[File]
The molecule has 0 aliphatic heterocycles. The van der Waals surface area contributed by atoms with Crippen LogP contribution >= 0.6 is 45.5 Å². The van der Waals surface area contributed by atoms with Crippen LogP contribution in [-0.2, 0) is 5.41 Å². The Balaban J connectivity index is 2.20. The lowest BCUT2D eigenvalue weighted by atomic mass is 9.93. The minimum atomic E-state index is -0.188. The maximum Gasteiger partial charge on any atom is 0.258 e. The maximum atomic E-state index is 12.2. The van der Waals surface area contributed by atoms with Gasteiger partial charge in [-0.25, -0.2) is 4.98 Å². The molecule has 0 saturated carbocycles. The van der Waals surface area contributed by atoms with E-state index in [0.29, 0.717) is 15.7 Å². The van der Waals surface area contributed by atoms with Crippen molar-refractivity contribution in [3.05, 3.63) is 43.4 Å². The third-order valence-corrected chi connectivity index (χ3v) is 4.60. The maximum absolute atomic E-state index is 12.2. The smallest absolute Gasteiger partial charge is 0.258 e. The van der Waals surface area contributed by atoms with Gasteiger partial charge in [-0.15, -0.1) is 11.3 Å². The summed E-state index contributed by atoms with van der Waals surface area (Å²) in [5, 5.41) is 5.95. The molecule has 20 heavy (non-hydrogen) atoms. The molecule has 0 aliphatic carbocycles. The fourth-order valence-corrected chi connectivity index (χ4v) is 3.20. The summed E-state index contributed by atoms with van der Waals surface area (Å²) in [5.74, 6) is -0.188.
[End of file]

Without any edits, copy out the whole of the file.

The molecule has 0 aliphatic heterocycles. The van der Waals surface area contributed by atoms with Crippen LogP contribution >= 0.6 is 45.5 Å². The van der Waals surface area contributed by atoms with Crippen LogP contribution in [-0.2, 0) is 5.41 Å². The Balaban J connectivity index is 2.20. The lowest BCUT2D eigenvalue weighted by atomic mass is 9.93. The minimum atomic E-state index is -0.188. The maximum Gasteiger partial charge on any atom is 0.258 e. The maximum atomic E-state index is 12.2. The van der Waals surface area contributed by atoms with Gasteiger partial charge in [-0.25, -0.2) is 4.98 Å². The molecule has 0 saturated carbocycles. The van der Waals surface area contributed by atoms with E-state index in [0.29, 0.717) is 15.7 Å². The van der Waals surface area contributed by atoms with Crippen molar-refractivity contribution in [3.05, 3.63) is 43.4 Å². The third-order valence-corrected chi connectivity index (χ3v) is 4.60. The maximum absolute atomic E-state index is 12.2. The smallest absolute Gasteiger partial charge is 0.258 e. The van der Waals surface area contributed by atoms with Gasteiger partial charge in [-0.15, -0.1) is 11.3 Å². The summed E-state index contributed by atoms with van der Waals surface area (Å²) in [5, 5.41) is 5.95. The molecule has 20 heavy (non-hydrogen) atoms. The molecule has 0 aliphatic carbocycles. The fourth-order valence-corrected chi connectivity index (χ4v) is 3.20. The summed E-state index contributed by atoms with van der Waals surface area (Å²) in [5.74, 6) is -0.188.